In New Zealand, a species of flightless bird called Kakapo was nearly driven to the verge of extinction last century from introduced predators. By the 1970s, only 14 of these birds were known to exist. Not long after, a conservation plan was launched, which included finding and relocating all remaining kakapos to an island cleared of threats -- giving each rare bird a name in the process. Today, the kakapo continue to recover, now numbering 124 individuals, all whom have a name.
Zoos, aquariums, and marine parks have also realized the powerful effect giving animals personal names can have on visitors, and now it's common for zoos to hold events or contests to name newborn animals or to refer to them by name before their species. All this adds up to create an emotional experience, one that draws in the crowds more than a science-minded one. Animals individualized with names can become star attractions. "Shamu" sells tickets better than simply "orca" ever would. And it's no wonder -- we care more about animals we name.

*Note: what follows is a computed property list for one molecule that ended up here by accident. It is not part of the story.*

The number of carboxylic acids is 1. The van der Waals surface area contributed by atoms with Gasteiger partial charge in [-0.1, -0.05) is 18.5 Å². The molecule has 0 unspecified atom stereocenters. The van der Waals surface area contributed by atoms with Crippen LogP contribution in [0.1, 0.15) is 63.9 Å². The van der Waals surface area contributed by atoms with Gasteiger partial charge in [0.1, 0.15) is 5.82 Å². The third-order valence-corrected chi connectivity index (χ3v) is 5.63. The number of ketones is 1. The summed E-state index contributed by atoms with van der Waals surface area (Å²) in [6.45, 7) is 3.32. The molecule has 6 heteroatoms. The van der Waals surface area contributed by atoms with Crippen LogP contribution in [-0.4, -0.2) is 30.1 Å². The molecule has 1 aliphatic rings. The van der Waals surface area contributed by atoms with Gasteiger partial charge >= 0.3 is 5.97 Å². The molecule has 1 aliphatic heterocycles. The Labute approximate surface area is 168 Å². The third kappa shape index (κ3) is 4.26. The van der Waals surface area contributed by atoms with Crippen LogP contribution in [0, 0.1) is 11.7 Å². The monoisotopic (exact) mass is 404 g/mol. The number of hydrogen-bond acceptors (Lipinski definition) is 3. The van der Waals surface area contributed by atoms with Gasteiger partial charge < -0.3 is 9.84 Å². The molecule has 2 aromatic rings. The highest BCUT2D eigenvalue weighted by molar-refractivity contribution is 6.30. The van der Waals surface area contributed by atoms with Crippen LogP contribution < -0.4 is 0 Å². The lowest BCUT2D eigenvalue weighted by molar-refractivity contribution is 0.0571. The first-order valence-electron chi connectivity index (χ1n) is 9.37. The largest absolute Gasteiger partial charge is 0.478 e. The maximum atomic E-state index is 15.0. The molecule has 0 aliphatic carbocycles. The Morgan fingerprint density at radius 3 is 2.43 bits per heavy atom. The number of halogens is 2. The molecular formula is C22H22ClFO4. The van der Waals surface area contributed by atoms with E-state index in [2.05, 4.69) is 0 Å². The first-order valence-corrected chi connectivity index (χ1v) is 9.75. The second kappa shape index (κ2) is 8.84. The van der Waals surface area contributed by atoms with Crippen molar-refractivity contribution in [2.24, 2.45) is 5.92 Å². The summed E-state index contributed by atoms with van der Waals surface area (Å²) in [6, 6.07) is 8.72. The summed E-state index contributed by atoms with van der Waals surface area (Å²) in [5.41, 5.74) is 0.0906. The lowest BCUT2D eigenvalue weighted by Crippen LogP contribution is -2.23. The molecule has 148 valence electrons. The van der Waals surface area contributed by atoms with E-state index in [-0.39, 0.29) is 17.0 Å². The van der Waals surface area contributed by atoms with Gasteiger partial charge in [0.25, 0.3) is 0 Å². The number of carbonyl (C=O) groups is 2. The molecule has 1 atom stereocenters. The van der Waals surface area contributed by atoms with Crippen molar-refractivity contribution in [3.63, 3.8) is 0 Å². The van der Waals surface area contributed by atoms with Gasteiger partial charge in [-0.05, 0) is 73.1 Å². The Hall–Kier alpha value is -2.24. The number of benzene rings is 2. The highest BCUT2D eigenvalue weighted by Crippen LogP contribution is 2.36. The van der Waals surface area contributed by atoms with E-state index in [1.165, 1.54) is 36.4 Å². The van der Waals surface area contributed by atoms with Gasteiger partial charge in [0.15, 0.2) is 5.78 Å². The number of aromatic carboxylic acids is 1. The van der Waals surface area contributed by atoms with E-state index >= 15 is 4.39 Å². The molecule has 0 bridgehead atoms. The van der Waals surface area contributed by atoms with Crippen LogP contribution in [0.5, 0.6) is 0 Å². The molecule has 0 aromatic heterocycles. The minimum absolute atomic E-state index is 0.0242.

But this effect designed to make visitors feel more connected to animals at their facilities presents a challenge for zoos, aquariums, and marine parks as well. Last week, the Copenhagen Zoo sparked outrage a healthy giraffe was needlessly euthanized -- not just any giraffe though, a giraffe named Marius. By naming animals, giving them individualized identities, facilities keeping them captive create an untenable equation: once we care, we might not want them there.
Giving animals names, even those that are not our pets, ultimately means nothing for the animals themselves, but it does change the way we regard them. And at a time when countless creatures are imperilled by the callous or cruel side of human nature, it's more important than ever to stop being strangers -- even if the names we give them never leave our lips.